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Dent Update. 2012 Jan-Feb;39(1):33-4, 37.

An interesting potential reaction to warfarin.

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  • 1Department of Maxillofacial Surgery, Altnagelvin Area Hospital, Glenshane Road, Londonderry BT47 6SB, UK.


Warfarin is an oral anticoagulant, used routinely for patients with atrial fibrillation, deep vein thrombosis, pulmonary embolism and those with a mechanical prosthetic valve. There are several noted adverse reactions associated with its use, in particular the risk of haemorrhage. Other adverse reactions include: hypersensitivity, rash, alopecia, diarrhoea, unexplained drop in haematocrit, purple toes, skin necrosis, jaundice, hepatic dysfunction, nausea, vomiting and pancreatitis. In this case report, an interesting potential adverse reaction to warfarin is discussed. The reaction described affected the patient's tongue, without affecting any other aspect of the oral cavity or body.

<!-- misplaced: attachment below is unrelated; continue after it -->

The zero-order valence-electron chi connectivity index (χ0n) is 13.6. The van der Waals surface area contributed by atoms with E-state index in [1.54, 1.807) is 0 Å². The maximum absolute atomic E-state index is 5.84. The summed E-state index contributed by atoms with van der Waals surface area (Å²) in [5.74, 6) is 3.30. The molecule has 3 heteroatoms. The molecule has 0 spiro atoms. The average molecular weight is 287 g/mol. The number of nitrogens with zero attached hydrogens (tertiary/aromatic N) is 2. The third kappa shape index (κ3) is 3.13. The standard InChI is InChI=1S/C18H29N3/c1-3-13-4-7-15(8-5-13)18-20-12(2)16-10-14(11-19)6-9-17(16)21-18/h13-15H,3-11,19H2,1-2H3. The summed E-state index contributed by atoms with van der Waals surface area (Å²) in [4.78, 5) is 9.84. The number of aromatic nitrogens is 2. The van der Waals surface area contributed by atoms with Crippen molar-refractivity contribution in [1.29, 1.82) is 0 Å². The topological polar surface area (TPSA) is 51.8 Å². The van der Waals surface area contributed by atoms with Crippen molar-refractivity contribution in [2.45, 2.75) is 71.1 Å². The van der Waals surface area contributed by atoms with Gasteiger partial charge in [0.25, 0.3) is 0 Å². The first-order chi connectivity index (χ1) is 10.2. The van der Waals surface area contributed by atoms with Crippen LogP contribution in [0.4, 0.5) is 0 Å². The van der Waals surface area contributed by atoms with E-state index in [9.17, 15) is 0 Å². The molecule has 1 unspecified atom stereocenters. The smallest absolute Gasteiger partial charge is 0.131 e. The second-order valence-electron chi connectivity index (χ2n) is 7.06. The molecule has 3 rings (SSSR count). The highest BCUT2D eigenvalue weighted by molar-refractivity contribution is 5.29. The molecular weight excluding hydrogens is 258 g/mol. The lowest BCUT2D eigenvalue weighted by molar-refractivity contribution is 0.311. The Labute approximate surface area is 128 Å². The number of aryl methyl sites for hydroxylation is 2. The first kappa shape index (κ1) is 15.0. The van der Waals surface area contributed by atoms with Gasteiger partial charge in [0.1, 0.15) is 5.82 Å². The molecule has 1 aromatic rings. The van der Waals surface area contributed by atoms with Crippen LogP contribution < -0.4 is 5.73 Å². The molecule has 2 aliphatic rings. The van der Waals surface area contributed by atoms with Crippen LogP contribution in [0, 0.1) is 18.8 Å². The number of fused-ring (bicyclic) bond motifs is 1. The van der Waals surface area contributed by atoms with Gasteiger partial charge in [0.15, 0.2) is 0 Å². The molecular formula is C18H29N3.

This case report highlights the potential problems that can be encountered by patients on warfarin therapy, specifically, the possibility for hypersensitivity type reactions.

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